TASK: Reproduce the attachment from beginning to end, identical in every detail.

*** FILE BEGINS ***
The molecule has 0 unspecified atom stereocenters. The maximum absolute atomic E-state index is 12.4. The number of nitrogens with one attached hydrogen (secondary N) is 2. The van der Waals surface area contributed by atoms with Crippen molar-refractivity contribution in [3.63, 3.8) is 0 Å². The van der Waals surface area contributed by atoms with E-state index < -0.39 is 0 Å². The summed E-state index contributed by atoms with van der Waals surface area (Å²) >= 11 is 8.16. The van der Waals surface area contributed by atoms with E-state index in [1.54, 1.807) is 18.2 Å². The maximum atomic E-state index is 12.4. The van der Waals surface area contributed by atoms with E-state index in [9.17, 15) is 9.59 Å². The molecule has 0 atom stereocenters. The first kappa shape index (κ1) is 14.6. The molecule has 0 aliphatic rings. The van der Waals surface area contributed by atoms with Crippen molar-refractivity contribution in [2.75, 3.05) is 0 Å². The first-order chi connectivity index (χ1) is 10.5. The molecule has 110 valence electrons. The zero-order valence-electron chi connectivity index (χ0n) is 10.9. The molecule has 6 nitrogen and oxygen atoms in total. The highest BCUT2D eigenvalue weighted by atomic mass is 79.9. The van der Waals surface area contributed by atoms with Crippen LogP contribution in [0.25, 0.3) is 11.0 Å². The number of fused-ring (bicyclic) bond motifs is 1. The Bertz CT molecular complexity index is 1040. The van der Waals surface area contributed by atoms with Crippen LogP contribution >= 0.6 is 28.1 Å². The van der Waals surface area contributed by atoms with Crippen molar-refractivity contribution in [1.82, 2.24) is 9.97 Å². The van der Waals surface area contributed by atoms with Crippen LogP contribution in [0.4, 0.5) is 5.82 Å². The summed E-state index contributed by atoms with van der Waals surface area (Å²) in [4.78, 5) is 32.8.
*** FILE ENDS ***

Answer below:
The molecule has 0 unspecified atom stereocenters. The maximum absolute atomic E-state index is 12.4. The number of nitrogens with one attached hydrogen (secondary N) is 2. The van der Waals surface area contributed by atoms with Crippen molar-refractivity contribution in [3.63, 3.8) is 0 Å². The van der Waals surface area contributed by atoms with E-state index < -0.39 is 0 Å². The summed E-state index contributed by atoms with van der Waals surface area (Å²) >= 11 is 8.16. The van der Waals surface area contributed by atoms with E-state index in [1.54, 1.807) is 18.2 Å². The maximum atomic E-state index is 12.4. The van der Waals surface area contributed by atoms with E-state index in [9.17, 15) is 9.59 Å². The molecule has 0 atom stereocenters. The first kappa shape index (κ1) is 14.6. The molecule has 0 aliphatic rings. The van der Waals surface area contributed by atoms with Crippen molar-refractivity contribution in [2.75, 3.05) is 0 Å². The first-order chi connectivity index (χ1) is 10.5. The molecule has 110 valence electrons. The zero-order valence-electron chi connectivity index (χ0n) is 10.9. The molecule has 6 nitrogen and oxygen atoms in total. The highest BCUT2D eigenvalue weighted by atomic mass is 79.9. The van der Waals surface area contributed by atoms with Crippen LogP contribution in [0.25, 0.3) is 11.0 Å². The number of fused-ring (bicyclic) bond motifs is 1. The Bertz CT molecular complexity index is 1040. The van der Waals surface area contributed by atoms with Crippen LogP contribution >= 0.6 is 28.1 Å². The van der Waals surface area contributed by atoms with Crippen molar-refractivity contribution in [1.82, 2.24) is 9.97 Å². The van der Waals surface area contributed by atoms with Crippen LogP contribution in [0.4, 0.5) is 5.82 Å². The summed E-state index contributed by atoms with van der Waals surface area (Å²) in [4.78, 5) is 32.8.